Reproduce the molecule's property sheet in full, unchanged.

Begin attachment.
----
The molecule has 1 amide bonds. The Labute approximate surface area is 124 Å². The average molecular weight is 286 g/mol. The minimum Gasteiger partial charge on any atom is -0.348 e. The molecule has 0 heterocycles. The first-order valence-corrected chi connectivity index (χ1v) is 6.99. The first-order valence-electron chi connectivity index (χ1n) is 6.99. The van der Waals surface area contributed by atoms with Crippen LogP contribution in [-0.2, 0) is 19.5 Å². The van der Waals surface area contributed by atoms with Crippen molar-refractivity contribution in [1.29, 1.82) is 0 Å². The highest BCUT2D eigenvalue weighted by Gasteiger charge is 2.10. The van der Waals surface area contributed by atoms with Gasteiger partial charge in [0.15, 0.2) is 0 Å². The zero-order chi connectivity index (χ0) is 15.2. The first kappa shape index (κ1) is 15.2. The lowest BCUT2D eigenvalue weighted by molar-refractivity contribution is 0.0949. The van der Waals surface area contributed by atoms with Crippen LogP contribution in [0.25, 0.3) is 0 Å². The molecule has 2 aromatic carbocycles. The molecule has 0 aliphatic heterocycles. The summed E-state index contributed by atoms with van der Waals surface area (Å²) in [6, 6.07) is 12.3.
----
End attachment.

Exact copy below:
The molecule has 1 amide bonds. The Labute approximate surface area is 124 Å². The average molecular weight is 286 g/mol. The minimum Gasteiger partial charge on any atom is -0.348 e. The molecule has 0 heterocycles. The first-order valence-corrected chi connectivity index (χ1v) is 6.99. The first-order valence-electron chi connectivity index (χ1n) is 6.99. The van der Waals surface area contributed by atoms with Crippen LogP contribution in [-0.2, 0) is 19.5 Å². The van der Waals surface area contributed by atoms with Crippen molar-refractivity contribution in [1.29, 1.82) is 0 Å². The highest BCUT2D eigenvalue weighted by Gasteiger charge is 2.10. The van der Waals surface area contributed by atoms with Gasteiger partial charge in [0.15, 0.2) is 0 Å². The zero-order chi connectivity index (χ0) is 15.2. The first kappa shape index (κ1) is 15.2. The lowest BCUT2D eigenvalue weighted by molar-refractivity contribution is 0.0949. The van der Waals surface area contributed by atoms with Crippen LogP contribution in [0.25, 0.3) is 0 Å². The molecule has 2 aromatic carbocycles. The molecule has 0 aliphatic heterocycles. The summed E-state index contributed by atoms with van der Waals surface area (Å²) in [6, 6.07) is 12.3.